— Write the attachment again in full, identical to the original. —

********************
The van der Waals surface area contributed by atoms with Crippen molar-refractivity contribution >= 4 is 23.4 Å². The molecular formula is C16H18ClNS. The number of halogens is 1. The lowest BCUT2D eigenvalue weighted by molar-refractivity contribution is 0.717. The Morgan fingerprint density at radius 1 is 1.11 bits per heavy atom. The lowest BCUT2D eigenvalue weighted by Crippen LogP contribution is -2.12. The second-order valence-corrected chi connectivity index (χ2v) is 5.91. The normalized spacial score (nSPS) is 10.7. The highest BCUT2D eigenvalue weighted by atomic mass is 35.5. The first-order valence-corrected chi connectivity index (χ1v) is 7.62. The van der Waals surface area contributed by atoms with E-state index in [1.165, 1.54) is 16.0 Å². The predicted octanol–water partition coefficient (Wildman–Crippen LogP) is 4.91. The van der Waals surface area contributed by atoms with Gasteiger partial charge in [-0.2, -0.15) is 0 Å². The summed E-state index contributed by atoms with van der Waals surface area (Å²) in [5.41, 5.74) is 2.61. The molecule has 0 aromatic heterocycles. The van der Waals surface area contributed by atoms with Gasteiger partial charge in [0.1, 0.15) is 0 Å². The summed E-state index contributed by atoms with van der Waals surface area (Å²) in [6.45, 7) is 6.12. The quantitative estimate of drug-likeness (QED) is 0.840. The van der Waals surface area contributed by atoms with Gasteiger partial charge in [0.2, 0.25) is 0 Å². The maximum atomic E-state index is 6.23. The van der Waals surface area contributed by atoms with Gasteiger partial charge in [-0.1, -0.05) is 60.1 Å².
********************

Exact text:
The van der Waals surface area contributed by atoms with Crippen molar-refractivity contribution >= 4 is 23.4 Å². The molecular formula is C16H18ClNS. The number of halogens is 1. The lowest BCUT2D eigenvalue weighted by molar-refractivity contribution is 0.717. The Morgan fingerprint density at radius 1 is 1.11 bits per heavy atom. The lowest BCUT2D eigenvalue weighted by Crippen LogP contribution is -2.12. The second-order valence-corrected chi connectivity index (χ2v) is 5.91. The normalized spacial score (nSPS) is 10.7. The highest BCUT2D eigenvalue weighted by atomic mass is 35.5. The first-order valence-corrected chi connectivity index (χ1v) is 7.62. The van der Waals surface area contributed by atoms with E-state index in [1.165, 1.54) is 16.0 Å². The predicted octanol–water partition coefficient (Wildman–Crippen LogP) is 4.91. The van der Waals surface area contributed by atoms with Gasteiger partial charge in [-0.2, -0.15) is 0 Å². The summed E-state index contributed by atoms with van der Waals surface area (Å²) in [5.41, 5.74) is 2.61. The molecule has 0 aromatic heterocycles. The van der Waals surface area contributed by atoms with Gasteiger partial charge in [0.1, 0.15) is 0 Å². The summed E-state index contributed by atoms with van der Waals surface area (Å²) in [6.45, 7) is 6.12. The quantitative estimate of drug-likeness (QED) is 0.840. The van der Waals surface area contributed by atoms with Gasteiger partial charge in [0.2, 0.25) is 0 Å². The maximum atomic E-state index is 6.23. The van der Waals surface area contributed by atoms with Gasteiger partial charge in [-0.1, -0.05) is 60.1 Å².